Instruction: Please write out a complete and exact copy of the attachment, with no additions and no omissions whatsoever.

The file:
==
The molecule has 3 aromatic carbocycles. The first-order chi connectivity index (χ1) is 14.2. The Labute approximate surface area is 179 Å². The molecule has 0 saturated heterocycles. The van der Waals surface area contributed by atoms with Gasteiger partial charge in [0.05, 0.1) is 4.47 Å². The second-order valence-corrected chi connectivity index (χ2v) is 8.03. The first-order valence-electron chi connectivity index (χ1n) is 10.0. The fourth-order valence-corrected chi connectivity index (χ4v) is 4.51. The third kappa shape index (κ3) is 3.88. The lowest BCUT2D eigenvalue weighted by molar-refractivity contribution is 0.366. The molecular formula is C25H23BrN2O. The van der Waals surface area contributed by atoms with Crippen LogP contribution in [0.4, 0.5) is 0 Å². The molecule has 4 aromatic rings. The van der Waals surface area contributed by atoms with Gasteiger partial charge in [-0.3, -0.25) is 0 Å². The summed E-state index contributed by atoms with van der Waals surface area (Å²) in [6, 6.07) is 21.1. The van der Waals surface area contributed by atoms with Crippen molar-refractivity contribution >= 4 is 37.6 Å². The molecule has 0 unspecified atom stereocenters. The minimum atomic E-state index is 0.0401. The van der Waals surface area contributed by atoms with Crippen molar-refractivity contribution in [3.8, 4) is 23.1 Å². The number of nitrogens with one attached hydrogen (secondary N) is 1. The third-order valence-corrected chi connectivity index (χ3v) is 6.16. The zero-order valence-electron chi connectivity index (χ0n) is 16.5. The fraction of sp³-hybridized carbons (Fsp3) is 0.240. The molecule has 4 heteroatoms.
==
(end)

The molecule has 3 aromatic carbocycles. The first-order chi connectivity index (χ1) is 14.2. The Labute approximate surface area is 179 Å². The molecule has 0 saturated heterocycles. The van der Waals surface area contributed by atoms with Gasteiger partial charge in [0.05, 0.1) is 4.47 Å². The second-order valence-corrected chi connectivity index (χ2v) is 8.03. The first-order valence-electron chi connectivity index (χ1n) is 10.0. The fourth-order valence-corrected chi connectivity index (χ4v) is 4.51. The third kappa shape index (κ3) is 3.88. The lowest BCUT2D eigenvalue weighted by molar-refractivity contribution is 0.366. The molecular formula is C25H23BrN2O. The van der Waals surface area contributed by atoms with Crippen LogP contribution in [0.4, 0.5) is 0 Å². The molecule has 4 aromatic rings. The van der Waals surface area contributed by atoms with Gasteiger partial charge in [-0.3, -0.25) is 0 Å². The summed E-state index contributed by atoms with van der Waals surface area (Å²) in [6, 6.07) is 21.1. The van der Waals surface area contributed by atoms with Crippen molar-refractivity contribution >= 4 is 37.6 Å². The molecule has 0 unspecified atom stereocenters. The minimum atomic E-state index is 0.0401. The van der Waals surface area contributed by atoms with Crippen molar-refractivity contribution in [3.8, 4) is 23.1 Å². The number of nitrogens with one attached hydrogen (secondary N) is 1. The third-order valence-corrected chi connectivity index (χ3v) is 6.16. The zero-order valence-electron chi connectivity index (χ0n) is 16.5. The fraction of sp³-hybridized carbons (Fsp3) is 0.240. The molecule has 4 heteroatoms.